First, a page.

Jesse Herman, the Awareness Coordinator at the Mesothelioma Cancer Center (www.asbestos.com) reached out to me recently to provide some important consumer information - I hope you find it useful!
Regarded as the “rust belt” state, Pennsylvania has a history of asbestos use in mining and manufacturing. Home to the Philadelphia Naval Shipyard, this was a breeding ground for asbestos exposure incidents. Philadelphia’s shipyard built more than 50 new vessels during World War II and repaired hundreds of other ships. Due to its qualities as fire resistant, durable and flexible, asbestos was the ideal material for homes, buildings, ships and other industrial applications. If you are a potential homebuyer in Philadelphia or are seeking to remodel an older home, there are many things worth considering.
Although asbestos exposure does not always lead to a related disease, when buying or selling a home, consumers should relay questions to their agents regarding building materials that contain asbestos. Due to the potential health effects of exposure to asbestos fibers, it is recommended that homebuyers determine if asbestos containing building materials are present.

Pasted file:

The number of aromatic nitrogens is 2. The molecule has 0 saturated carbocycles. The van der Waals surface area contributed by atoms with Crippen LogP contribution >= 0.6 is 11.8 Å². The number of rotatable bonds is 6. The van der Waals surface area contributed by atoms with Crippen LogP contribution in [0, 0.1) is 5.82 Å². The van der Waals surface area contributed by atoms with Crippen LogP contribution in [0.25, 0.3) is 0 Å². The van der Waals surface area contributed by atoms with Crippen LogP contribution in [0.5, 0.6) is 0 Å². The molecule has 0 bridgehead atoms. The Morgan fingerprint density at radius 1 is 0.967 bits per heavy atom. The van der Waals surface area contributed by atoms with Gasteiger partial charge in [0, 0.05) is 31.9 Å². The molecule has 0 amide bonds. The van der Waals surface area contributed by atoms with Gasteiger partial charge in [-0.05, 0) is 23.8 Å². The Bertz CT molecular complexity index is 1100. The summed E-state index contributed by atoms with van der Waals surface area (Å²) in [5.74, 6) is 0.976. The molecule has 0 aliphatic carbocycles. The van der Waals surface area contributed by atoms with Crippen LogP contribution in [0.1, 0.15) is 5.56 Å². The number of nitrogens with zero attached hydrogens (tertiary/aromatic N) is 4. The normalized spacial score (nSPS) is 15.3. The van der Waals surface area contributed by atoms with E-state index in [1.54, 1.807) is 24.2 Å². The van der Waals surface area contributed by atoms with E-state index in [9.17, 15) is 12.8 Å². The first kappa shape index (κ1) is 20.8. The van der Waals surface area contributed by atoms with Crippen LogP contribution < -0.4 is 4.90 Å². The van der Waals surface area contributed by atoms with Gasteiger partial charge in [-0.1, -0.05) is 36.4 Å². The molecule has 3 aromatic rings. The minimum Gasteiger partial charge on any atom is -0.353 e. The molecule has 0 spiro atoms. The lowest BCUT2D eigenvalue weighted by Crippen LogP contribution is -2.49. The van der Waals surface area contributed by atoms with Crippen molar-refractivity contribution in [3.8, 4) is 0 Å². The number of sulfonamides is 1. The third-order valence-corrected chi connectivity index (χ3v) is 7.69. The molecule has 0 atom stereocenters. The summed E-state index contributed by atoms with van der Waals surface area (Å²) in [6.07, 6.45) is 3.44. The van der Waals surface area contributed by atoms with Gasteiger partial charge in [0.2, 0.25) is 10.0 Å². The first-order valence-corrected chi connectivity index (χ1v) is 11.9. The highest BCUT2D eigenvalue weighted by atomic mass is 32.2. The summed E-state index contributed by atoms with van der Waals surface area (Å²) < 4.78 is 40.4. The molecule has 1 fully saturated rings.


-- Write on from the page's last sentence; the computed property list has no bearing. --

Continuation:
The consistent inhalation of asbestos fibers can cause a severe lung-ailment known as malignant mesothelioma. This rare form of asbestos lung cancer accounts for three percent of all cancer diagnoses in the U.S. alone. With an extremely high amount of asbestos incidents through the last century, many mesothelioma lawyer firms began fighting for victims rights. Asbestos manufacturers were clearly aware of the health damaging qualities involved with their product, but chose to cover it up, leaving millions of workers, military personnel and civilians exposed to the material.
A professional home inspection is extremely important in a variety of scenarios. To protect your investment, professional consultants can provide an evaluation of the home. If the asbestos appearing is deemed harmful, the Environmental Protection Agency recommends for asbestos removal in homes, workplaces and public facilities to be performed by licensed abatement contractors, who perform under the strict regulations in regards to the handling of asbestos.
Eco-friendly options must be considered when the removal is complete. The use of recycled building materials as forms of insulation completely replaces the need for asbestos. These alternatives include cotton fiber, cellulose and lcynene. Studies show that these materials can reduce energy costs in the home by up to 35 percent each year. Turning your home asbestos-free is essential for living in a safe environment for you and your family.